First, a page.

COVID-19 Therapeutic Recommendations

Updated December 31, 2021

The following treatment recommendations are intended to assist Orange County providers in making treatment decisions in the context of the emergence of the omicron variant and the national COVID-19 therapeutics shortage.

There are multiple anti-SARS-CoV-2 products that can be used for treatment or prophylaxis of COVID-19 that have received Emergency Use Authorization (EUA) from the Food and Drug Administration (FDA).  However, providers should be aware of factors that have important implications for use of these products in patient care:

  1. Initial supplies of these products will be extremely limited and will be directed by the federal government for the next several weeks.
    1. Area pharmacies that are designated by the Department of Health and Human Services to receive Paxlovid and Molnupiravir can be found here.
  2. The Omicron variant, which is now causing a significant proportion of COVID-19 in Orange County, includes numerous mutations in the spike protein and is predicted to have markedly reduced susceptibility to several anti-SARS-CoV-2 monoclonal antibody products.  As of December 31, 2021, local surveillance data indicates that Delta VOC still represents a significant proportion of infections in Orange County.

The California Department of Public Health (CDPH) released Health Alerts on Paxlovid and Molnupiravir which include guidance on prioritizing patients for these drugs as well as ethical considerations for treatment given supply limitations.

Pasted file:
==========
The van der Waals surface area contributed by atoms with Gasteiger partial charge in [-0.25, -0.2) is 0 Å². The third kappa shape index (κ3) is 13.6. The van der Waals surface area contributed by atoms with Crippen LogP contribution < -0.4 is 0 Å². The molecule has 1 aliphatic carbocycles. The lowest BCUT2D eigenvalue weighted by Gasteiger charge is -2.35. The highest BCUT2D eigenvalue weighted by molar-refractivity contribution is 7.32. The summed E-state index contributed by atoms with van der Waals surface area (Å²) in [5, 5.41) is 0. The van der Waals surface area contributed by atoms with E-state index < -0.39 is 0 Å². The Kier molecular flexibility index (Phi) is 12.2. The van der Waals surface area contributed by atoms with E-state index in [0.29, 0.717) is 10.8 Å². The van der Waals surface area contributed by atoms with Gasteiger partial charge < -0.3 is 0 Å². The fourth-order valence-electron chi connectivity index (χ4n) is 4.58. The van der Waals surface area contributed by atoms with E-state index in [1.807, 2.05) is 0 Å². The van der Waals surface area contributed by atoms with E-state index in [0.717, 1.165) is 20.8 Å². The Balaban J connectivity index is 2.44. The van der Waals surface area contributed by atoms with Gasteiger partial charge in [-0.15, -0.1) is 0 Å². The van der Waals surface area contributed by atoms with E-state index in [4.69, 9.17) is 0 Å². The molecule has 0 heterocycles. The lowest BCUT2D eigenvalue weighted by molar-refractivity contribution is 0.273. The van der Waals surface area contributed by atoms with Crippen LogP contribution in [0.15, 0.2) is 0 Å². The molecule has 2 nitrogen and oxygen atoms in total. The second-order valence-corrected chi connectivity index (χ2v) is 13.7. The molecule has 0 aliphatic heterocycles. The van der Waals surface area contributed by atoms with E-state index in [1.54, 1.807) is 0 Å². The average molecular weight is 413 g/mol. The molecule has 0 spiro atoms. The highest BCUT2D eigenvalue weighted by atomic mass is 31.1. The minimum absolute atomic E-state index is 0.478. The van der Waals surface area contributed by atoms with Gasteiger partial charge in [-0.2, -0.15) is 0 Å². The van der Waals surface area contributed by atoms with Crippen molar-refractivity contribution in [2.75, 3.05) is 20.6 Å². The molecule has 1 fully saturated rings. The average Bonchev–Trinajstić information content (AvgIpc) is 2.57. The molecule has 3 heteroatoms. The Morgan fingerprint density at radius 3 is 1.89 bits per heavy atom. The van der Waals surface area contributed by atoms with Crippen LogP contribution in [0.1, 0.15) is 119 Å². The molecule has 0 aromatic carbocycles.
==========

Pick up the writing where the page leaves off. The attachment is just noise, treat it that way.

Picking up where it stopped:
Recommendations for Treatment of Nonhospitalized patients with COVID-19: NIH Guidelines

On December 30, 2021, the National Institutes of Health (NIH) COVID-19 Treatment Guidelines the Panel released a Statement on Therapies for High-Risk, Nonhospitalized Patients With Mild to Moderate COVID-19.  In this guidance, the panel recommends using one of the following therapeutics (listed in order of NIH preference, with the NIH panel’s comments on each product included):

  1. Nirmatrelvir 300 mg with ritonavir 100 mg (Paxlovid) orally twice daily for 5 days, initiated as soon as possible and within 5 days of symptom onset in those aged ≥12 years and weighing ≥40 kg.
    1. Ritonavir-boosted nirmatrelvir (Paxlovid) has significant and complex drug-drug interactions, primarily due to the ritonavir component of the combination.
    2. Before prescribing ritonavir-boosted nirmatrelvir (Paxlovid), clinicians should carefully review the patient’s concomitant medications, including over-the-counter medications and herbal supplements, to evaluate potential drug-drug interactions. See the Panel’s statement on the drug-drug interactions for ritonavir-boosted nirmatrelvir (Paxlovid) for details.
  2. Sotrovimab 500 mg as a single IV infusion, administered as soon as possible and within 10 days of symptom onset in those aged ≥12 years and weighing ≥40 kg who live in areas with a high prevalence of the Omicron VOC.
    1. If the Delta VOC still represents a significant proportion of infections in the region and other options are not available or are contraindicated, patients can be offered bamlanivimab plus etesevimab or casirivimab plus imdevimab, with the understanding that this treatment would be ineffective if they are infected with the Omicron VOC. (Note: as of December 31, 2021, local surveillance data indicates that Delta VOC still represents a significant proportion of infections in Orange County.)